Store in a sealed, glass jar in your refrigerator for up to a week (if it lasts that long!).

It Takes A Pandemic, For Heaven’s Sake!

For the longest time, I was struggling with why I would continue to write a blog for my website. My posts were becoming fewer and far between. My three books, Fire ‘n’ Ice, Light the Fire and The Hot Sauce Bottle Cookbook, are all out of print now and I have no immediate plan to reprint any or all of them. If my site was no longer supporting the sale of books or some other direct “purpose”, why then would I continue writing blogs?

Then COVID-19 struck! Let’s face it, the pandemic has forced everyone to look at the world differently and I am certainly no exception. It FINALLY occurred to me that I should make my books available in electronic format! So, the process is underway to do exactly that so that people can still enjoy the books and order them online for immediate download. Voila – the solution!

So, stay tuned as I continue to get the ebooks set up for online sales, which gives me the inspiration to begin writing more about our adventures and “cooking with fire”!

Instant Pot Chili Colorado

Instant Pot Chili Colorado

I bought an Instant Pot last season and brought it down to Cabo. I’ve had a lot of fun playing with it and experimenting with foods and recipes.

Ron has told me often about a recipe he used to make that he absolutely loved called Chili Colorado. The name has nothing to do with the State of Colorado, but rather the color of the sauce (literally colored red). This is a traditional Mexican stew made with either pork or beef and is wonderfully flavored with the combination of dried chiles used to make it: ancho, pasilla, and guajillo. Please note that these dried chiles should be pliable to ensure maximum flavor – if they are dried out, they will have far less to offer this dish.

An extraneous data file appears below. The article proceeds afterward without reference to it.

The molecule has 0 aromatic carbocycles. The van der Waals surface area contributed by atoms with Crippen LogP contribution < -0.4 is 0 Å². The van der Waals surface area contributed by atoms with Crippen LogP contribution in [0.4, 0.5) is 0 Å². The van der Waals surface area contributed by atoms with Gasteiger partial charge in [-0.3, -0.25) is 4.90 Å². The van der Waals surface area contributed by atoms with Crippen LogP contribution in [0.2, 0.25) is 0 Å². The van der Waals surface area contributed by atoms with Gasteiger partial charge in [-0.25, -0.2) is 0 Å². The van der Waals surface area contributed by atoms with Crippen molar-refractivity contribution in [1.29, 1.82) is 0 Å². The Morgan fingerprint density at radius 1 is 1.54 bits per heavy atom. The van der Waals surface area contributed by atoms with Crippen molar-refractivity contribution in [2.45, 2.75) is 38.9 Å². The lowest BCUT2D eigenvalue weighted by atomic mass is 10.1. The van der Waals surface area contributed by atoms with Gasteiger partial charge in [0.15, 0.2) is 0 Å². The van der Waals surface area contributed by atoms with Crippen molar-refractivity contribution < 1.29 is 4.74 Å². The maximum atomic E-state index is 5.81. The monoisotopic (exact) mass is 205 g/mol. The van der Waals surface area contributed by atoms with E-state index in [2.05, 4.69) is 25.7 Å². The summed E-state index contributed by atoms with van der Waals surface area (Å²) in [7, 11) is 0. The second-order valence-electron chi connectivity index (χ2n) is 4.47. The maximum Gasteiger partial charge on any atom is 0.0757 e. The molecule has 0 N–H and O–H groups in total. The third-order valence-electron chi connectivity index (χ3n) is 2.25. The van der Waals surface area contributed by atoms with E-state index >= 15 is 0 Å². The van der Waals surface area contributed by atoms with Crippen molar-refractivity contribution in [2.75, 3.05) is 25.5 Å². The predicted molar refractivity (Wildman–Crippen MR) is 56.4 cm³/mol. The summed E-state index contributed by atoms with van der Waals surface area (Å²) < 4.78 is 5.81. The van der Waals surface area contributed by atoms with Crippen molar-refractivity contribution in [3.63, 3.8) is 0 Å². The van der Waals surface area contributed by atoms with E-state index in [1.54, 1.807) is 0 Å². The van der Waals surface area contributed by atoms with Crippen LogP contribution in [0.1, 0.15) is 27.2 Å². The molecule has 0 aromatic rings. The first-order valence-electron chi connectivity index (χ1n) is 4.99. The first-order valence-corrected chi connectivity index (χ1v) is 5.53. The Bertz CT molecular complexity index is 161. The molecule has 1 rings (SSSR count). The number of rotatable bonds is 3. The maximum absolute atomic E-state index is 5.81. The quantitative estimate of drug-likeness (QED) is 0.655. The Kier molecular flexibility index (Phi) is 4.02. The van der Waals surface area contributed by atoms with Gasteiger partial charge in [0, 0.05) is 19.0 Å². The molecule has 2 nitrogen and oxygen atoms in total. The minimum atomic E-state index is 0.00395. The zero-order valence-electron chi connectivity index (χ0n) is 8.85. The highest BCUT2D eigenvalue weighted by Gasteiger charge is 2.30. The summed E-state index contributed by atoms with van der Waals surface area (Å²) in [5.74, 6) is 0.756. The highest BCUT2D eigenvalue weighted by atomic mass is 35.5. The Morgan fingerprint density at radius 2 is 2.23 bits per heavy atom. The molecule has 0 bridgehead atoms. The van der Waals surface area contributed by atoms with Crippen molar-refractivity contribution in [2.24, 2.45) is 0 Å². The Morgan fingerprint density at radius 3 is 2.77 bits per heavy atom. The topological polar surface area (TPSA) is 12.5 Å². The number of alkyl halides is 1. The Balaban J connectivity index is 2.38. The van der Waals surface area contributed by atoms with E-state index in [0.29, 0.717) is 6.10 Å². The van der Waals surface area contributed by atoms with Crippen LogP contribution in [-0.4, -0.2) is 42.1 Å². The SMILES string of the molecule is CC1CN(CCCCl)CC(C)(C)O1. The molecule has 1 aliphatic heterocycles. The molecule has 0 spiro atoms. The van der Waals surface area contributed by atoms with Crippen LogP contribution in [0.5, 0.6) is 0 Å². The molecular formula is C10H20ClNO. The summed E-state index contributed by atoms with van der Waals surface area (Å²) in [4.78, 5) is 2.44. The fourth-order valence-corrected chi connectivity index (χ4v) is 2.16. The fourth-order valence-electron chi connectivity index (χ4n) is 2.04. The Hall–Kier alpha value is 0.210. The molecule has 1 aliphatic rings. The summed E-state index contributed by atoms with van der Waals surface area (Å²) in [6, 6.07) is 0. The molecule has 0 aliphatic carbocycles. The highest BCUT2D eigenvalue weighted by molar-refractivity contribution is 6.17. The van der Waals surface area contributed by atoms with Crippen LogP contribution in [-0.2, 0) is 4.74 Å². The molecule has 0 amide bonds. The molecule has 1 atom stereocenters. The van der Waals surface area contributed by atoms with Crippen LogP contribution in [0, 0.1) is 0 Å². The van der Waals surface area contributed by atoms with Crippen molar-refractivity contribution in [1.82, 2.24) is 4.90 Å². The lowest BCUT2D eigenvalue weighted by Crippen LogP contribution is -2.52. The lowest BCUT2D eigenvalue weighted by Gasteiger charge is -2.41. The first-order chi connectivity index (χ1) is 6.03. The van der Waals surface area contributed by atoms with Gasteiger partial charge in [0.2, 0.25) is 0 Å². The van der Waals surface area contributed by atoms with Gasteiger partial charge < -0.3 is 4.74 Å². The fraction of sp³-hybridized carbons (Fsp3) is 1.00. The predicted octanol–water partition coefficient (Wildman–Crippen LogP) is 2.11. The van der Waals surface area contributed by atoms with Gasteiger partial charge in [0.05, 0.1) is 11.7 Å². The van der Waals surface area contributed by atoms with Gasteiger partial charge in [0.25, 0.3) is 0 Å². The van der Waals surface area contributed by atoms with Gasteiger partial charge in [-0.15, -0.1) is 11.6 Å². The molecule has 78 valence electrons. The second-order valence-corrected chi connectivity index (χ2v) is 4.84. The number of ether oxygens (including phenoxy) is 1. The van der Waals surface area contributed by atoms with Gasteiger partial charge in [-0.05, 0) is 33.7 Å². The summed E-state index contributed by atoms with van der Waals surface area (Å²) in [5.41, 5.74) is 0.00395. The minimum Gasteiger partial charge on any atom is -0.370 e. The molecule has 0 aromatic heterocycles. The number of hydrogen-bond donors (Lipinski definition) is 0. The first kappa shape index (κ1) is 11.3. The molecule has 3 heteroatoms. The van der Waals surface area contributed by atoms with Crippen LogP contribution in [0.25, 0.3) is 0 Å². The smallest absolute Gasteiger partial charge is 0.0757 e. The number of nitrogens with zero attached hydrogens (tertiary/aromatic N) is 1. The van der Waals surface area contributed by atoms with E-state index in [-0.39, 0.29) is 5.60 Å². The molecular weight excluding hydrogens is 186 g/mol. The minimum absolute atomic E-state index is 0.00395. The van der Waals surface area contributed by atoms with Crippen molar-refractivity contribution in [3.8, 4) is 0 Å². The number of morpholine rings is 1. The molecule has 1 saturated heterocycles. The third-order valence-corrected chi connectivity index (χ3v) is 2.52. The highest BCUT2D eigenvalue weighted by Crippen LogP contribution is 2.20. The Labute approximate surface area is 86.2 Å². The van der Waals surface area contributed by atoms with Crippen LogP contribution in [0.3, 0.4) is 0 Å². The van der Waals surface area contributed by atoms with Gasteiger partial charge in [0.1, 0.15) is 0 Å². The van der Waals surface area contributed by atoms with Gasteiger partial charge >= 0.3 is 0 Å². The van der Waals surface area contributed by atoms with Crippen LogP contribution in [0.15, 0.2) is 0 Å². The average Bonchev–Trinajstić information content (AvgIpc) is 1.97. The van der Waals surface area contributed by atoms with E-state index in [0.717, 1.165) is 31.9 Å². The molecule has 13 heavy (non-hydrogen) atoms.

Ingredients:

3 cups chicken stock

5 ancho chiles, stems and seeds removed

2 pasilla chiles, stems and seeds removed

2 guajillo chiles, stems and seeds removed

2 lbs. boneless pork shoulder (beef roast may be used as well), cut into 3/4” pieces

1/2 tsp. salt

1/2 tsp. black pepper

2 tbsp. vegetable oil

8 cloves garlic, chopped

1 tbsp. ground cumin

2 tbsp.  fresh sage, chopped

2 tbsp.  fresh Mexican oregano, chopped

2 bay leaves

1 – 14 oz. can of pureed tomatoes

1 tbsp. brown sugar

1 bottle of beer

Method:

Heat chicken stock in a saucepan. When boiling, add the chiles, then cover and remove from heat. Let sit for about half an hour to allow the chiles to soften. Put the chiles and all of the soaking liquid into a covered blender and purée until very smooth.

Season the pork pieces with salt and pepper. Heat the oil in the Instant Pot using the Sauté function. Add the meat and brown. Add garlic, cumin, oregano. bay leaves, tomatoes, brown sugar and beer. Stir in the chile purée, cover and cook for 30 minutes using the Pressure feature and Pork selection.

The first night that we had this chili, I served it over white rice with a dollop of sour cream on top. The second night, I added some cooked kidney beans (many chili aficionados would baulk strongly at that!) and served it over baked potatoes, again with a dollop of sour cream on top. Neither of these treatments is authentically Mexican, as it would be served with Mexican rice, flour or corn tortillas and perhaps some beans a la charra on the side. However you like to enjoy it, this is a delicious dish that is prepared rapidly with the use of the Instant Pot.